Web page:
In the violent and dramatic history of the English monarchy, the story of Lady Jane Grey stands out as one of the most tragic. She was a teenage Queen of England who ruled for only nine days before she was deposed and ultimately executed. But there is a lot more to Lady Jane’s story than the fact that she had the briefest reign in English history.
Lady Jane Grey was born in October 1537 to a powerful noble family with close ties to the throne. She came of age during the reign of Edward VI. He was the Protestant ruler of an England that had been Catholic only a few decades before, and Edward was resolved to keep his kingdom Protestant. By 1553, it became clear that 15-year-old King Edward VI was going to pass without an heir. So, those in power began to look for suitable candidates to become the next king or queen. Lady Jane was at the top of some people’s list - but not everyone's.
Why was Lady Jane Grey important? A glance at a Lady Jane Grey family tree reveals why she would be a likely pick for the English throne: her mother was the king's cousin. So in July 1553, after Edward's death, Lady Jane became Queen of England under very bizarre circumstances.
Some would argue that the throne was never hers to begin with; Lady Jane’s fall was just as swift and astonishing as her rise. Nine days after becoming queen, Lady Jane was deposed by Mary I, Edward's Catholic older sister. At the age of just 16, Jane had won and lost a crown.
Edward VI's father was King Henry VIII, the storied, larger-than-life king who ruled exactly as he pleased. Though he had hemmed and hawed over his children's succession rights, in 1543 things were more or less settled in the Act of Succession: Edward, Henry's third legitimate child and only surviving son, would succeed his father. Should Edward fail to produce any heirs, the throne would then pass to his older sister Mary; and then, failing Mary's production of heirs, to Henry VIII's second child, Elizabeth. At the end of Henry's reign in 1547, his will provided a critical asterisk: should Elizabeth pass without an heir, then – and only then – the crown would go to the children of Henry's younger sister and Edward's aunt, Mary Tudor.
But after Edward became king, he came up with his own succession scheme. A staunch Protestant, Edward and his advisors were concerned about what would happen to the English Reformation if his older sister Mary, a Catholic, should inherit the throne. So, Edward determined that he would pass the throne directly to his aunt Mary Tudor's descendants, thereby passing over his Catholic sister.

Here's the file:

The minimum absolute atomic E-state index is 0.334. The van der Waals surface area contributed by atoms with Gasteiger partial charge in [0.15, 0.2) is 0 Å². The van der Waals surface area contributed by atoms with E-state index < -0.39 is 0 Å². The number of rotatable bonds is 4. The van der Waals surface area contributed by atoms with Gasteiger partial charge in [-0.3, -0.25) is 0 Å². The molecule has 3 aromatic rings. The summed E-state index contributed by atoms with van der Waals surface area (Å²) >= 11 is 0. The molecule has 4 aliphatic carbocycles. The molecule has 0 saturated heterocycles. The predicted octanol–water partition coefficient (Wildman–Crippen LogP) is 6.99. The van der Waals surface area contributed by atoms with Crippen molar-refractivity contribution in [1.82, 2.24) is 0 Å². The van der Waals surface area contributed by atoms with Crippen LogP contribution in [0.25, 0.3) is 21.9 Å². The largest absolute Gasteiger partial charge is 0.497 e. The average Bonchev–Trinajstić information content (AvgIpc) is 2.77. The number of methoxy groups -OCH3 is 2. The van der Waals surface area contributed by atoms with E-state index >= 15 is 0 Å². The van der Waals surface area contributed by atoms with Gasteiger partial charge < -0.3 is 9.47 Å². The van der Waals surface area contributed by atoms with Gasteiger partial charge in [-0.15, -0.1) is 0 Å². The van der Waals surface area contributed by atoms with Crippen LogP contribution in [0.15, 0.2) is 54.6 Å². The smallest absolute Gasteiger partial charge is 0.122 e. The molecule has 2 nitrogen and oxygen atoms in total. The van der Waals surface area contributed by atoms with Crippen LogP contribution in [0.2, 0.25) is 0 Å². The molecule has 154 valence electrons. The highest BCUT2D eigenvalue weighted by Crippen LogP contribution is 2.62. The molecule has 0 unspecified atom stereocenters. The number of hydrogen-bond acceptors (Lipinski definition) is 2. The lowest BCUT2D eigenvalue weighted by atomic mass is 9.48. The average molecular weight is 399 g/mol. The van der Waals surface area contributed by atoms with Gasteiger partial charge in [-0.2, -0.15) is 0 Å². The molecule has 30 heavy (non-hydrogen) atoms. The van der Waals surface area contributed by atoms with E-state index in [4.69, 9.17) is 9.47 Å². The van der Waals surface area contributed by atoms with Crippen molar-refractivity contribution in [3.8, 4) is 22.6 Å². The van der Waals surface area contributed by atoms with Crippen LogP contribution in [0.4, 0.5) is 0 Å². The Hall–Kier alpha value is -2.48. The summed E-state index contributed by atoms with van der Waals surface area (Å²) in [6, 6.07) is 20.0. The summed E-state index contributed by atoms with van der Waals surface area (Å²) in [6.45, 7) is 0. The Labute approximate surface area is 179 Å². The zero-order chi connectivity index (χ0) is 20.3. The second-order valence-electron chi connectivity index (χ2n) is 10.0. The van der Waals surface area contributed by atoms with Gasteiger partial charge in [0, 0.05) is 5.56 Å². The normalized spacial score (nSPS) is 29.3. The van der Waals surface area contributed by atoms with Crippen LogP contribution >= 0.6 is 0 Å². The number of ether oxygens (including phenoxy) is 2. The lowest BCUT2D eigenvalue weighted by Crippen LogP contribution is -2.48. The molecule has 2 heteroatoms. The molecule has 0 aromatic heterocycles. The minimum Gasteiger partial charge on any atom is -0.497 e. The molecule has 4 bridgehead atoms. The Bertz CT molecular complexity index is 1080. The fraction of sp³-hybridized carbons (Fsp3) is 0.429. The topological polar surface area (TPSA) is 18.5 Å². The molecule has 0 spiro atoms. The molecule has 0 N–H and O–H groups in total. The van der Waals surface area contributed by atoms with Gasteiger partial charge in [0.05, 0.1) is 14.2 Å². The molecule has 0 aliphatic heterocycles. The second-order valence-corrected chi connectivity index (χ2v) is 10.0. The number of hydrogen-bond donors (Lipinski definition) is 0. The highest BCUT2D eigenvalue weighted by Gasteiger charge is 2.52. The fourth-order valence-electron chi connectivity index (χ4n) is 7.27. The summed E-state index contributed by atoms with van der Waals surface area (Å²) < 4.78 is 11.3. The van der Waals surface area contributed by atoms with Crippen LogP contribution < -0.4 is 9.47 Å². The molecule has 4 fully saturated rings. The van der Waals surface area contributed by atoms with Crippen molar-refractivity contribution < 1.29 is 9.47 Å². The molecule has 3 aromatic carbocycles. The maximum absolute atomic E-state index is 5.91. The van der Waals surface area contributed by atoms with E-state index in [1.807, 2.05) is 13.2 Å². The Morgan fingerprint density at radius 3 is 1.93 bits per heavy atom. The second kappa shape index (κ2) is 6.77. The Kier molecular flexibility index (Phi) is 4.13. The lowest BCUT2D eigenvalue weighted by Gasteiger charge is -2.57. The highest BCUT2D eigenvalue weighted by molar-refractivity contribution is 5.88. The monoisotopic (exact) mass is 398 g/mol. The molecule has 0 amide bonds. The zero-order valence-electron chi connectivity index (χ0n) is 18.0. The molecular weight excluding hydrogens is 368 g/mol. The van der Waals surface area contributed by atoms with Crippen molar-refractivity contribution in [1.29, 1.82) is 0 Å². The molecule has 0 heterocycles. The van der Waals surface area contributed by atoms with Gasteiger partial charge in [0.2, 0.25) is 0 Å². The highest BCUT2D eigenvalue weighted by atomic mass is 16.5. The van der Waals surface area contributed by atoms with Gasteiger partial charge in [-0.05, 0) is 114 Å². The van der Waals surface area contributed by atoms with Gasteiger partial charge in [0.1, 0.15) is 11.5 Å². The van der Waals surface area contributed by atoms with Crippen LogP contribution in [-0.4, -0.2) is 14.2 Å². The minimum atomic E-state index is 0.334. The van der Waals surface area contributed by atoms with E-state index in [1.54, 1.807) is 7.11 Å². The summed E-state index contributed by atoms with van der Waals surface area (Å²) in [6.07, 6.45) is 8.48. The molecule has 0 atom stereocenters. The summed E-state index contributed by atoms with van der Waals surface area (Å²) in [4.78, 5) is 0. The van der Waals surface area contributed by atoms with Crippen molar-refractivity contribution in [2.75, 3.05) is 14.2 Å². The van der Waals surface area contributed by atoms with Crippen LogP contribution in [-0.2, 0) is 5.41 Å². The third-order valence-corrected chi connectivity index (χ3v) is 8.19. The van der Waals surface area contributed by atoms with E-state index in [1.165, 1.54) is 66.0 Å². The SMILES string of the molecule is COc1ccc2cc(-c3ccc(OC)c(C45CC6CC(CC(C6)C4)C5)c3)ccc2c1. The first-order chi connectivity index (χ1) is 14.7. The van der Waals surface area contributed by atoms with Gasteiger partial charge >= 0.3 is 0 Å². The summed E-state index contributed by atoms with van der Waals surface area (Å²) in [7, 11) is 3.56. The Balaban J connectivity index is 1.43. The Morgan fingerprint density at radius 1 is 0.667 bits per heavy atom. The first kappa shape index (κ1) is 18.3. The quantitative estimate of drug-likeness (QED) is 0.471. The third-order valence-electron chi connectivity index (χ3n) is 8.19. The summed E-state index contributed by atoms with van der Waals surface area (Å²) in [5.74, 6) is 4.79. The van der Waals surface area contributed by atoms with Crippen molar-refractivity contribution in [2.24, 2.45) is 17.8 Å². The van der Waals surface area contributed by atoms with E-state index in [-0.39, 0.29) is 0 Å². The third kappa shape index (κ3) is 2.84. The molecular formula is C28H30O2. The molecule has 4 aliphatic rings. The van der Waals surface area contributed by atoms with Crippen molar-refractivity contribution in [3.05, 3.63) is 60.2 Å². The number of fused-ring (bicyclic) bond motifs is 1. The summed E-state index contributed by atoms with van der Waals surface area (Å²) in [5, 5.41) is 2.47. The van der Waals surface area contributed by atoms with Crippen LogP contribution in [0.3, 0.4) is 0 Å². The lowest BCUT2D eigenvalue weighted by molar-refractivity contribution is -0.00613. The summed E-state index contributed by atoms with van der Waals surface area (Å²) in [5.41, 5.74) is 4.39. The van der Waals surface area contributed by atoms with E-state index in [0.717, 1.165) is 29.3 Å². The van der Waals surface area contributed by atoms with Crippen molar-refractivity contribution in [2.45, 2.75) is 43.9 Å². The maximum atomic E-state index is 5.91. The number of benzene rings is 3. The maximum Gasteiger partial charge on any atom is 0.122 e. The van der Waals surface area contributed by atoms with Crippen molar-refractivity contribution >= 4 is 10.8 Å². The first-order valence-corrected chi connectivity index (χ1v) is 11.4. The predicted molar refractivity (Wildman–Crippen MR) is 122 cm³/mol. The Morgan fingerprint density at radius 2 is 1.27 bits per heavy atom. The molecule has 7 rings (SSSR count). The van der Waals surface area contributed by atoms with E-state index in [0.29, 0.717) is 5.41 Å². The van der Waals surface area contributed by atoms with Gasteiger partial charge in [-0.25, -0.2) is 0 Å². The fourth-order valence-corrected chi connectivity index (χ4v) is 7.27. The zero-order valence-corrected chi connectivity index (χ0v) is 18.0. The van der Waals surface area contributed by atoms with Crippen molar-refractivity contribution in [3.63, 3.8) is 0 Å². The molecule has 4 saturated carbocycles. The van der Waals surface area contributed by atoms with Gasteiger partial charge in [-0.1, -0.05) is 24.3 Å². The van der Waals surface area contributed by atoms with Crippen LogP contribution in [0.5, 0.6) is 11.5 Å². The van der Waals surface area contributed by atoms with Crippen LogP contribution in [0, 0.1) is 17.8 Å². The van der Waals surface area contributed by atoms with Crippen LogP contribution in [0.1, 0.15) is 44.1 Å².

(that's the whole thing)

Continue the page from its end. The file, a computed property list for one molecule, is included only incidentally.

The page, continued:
Jane Grey was the granddaughter of Mary Tudor – and she happened to be a confirmed Protestant. When Edward named his cousin Jane his heir, he completely skipped over his two older sisters who were legally supposed to succeed before their cousin.
Edward and his councilors' attempts to block his older sisters from legally inheriting the throne were futile. Both Mary and Elizabeth eventually ruled in their own rights, and Jane was the first of three Tudor queens: Mary from 1553 until 1558, and then Elizabeth from 1558 until 1603. For half a century, the Tudor dynasty was led by strong, intelligent, and fierce women.
Edward VI was only nine years old when he succeeded his father as King of England. As was the case with all young kings, he relied on a Regency Council to do the business of ruling for him. By 1553, Edward's kingdom was more or less run by John Dudley, Duke of Northumberland. Being a relative of the king meant that Lady Jane's hand was a prize, and Dudley determined that it was a prize best won by one of his own. So in May 1553, Jane was pressured into marrying John Dudley's son, Guildford.
It was John Dudley who ultimately convinced Edward to name his cousin Lady Jane – Dudley's own daughter-in-law – queen.
Lady Jane Grey had a mind to match her position. She was considered a bight, engaging young woman with a sparkling intellect. Her parents' lack of sons meant that Lady Jane received a "princely education" that was more robust than what women typically received in the 16th century. By all accounts, Jane was an eager, enthusiastic student with a love of learning. She spoke eight languages including Arabic, Hebrew, Latin, Greek, and French.
Unlike many in the Tudor world, Lady Jane Grey probably had very little interest in becoming queen – it was simply not her ambition. But when King Edward VI passed on July 6, 1553, his wishes dictated that the crown be offered to Lady Jane, and that offer was literally impossible to refuse.
Jane's reaction to the crown reveal a deep reluctance on her part. She reportedly fell to the ground and cried, citing her "insufficiency" for her new role. As Richard Cavendish noted for History Today, Jane accepted the crown with the codicil, "if what has been given to me is lawfully mine."